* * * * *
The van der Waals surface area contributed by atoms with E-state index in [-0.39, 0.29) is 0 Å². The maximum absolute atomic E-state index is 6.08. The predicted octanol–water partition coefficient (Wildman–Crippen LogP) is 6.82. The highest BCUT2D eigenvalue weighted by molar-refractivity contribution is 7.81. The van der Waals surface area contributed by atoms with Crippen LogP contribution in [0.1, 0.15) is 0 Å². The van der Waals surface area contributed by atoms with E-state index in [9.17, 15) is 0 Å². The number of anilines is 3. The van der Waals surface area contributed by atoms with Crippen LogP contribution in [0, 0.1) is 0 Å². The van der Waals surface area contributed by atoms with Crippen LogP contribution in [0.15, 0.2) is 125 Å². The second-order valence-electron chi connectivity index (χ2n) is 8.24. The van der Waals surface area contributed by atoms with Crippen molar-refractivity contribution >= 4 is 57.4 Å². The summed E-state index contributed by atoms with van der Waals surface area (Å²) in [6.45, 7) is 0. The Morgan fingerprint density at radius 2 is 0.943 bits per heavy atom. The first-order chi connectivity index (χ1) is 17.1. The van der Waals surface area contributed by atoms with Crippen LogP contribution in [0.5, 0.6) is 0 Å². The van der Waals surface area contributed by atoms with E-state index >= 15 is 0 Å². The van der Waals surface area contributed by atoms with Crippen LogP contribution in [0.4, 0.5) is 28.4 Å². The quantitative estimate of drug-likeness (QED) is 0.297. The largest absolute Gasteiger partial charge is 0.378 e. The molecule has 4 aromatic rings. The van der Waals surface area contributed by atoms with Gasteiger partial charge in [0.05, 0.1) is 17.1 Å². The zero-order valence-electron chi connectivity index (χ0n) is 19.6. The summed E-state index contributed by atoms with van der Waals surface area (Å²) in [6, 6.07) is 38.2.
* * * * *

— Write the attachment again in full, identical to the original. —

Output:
The van der Waals surface area contributed by atoms with E-state index in [-0.39, 0.29) is 0 Å². The maximum absolute atomic E-state index is 6.08. The predicted octanol–water partition coefficient (Wildman–Crippen LogP) is 6.82. The highest BCUT2D eigenvalue weighted by molar-refractivity contribution is 7.81. The van der Waals surface area contributed by atoms with Crippen LogP contribution in [0.1, 0.15) is 0 Å². The van der Waals surface area contributed by atoms with E-state index in [9.17, 15) is 0 Å². The number of anilines is 3. The van der Waals surface area contributed by atoms with Crippen LogP contribution in [0, 0.1) is 0 Å². The van der Waals surface area contributed by atoms with Crippen LogP contribution in [0.15, 0.2) is 125 Å². The second-order valence-electron chi connectivity index (χ2n) is 8.24. The van der Waals surface area contributed by atoms with Crippen molar-refractivity contribution >= 4 is 57.4 Å². The summed E-state index contributed by atoms with van der Waals surface area (Å²) in [6.45, 7) is 0. The Morgan fingerprint density at radius 2 is 0.943 bits per heavy atom. The first-order chi connectivity index (χ1) is 17.1. The van der Waals surface area contributed by atoms with Crippen LogP contribution in [0.5, 0.6) is 0 Å². The van der Waals surface area contributed by atoms with E-state index >= 15 is 0 Å². The van der Waals surface area contributed by atoms with Crippen LogP contribution in [0.4, 0.5) is 28.4 Å². The quantitative estimate of drug-likeness (QED) is 0.297. The largest absolute Gasteiger partial charge is 0.378 e. The molecule has 4 aromatic rings. The van der Waals surface area contributed by atoms with Gasteiger partial charge in [0.05, 0.1) is 17.1 Å². The zero-order valence-electron chi connectivity index (χ0n) is 19.6. The summed E-state index contributed by atoms with van der Waals surface area (Å²) in [6, 6.07) is 38.2.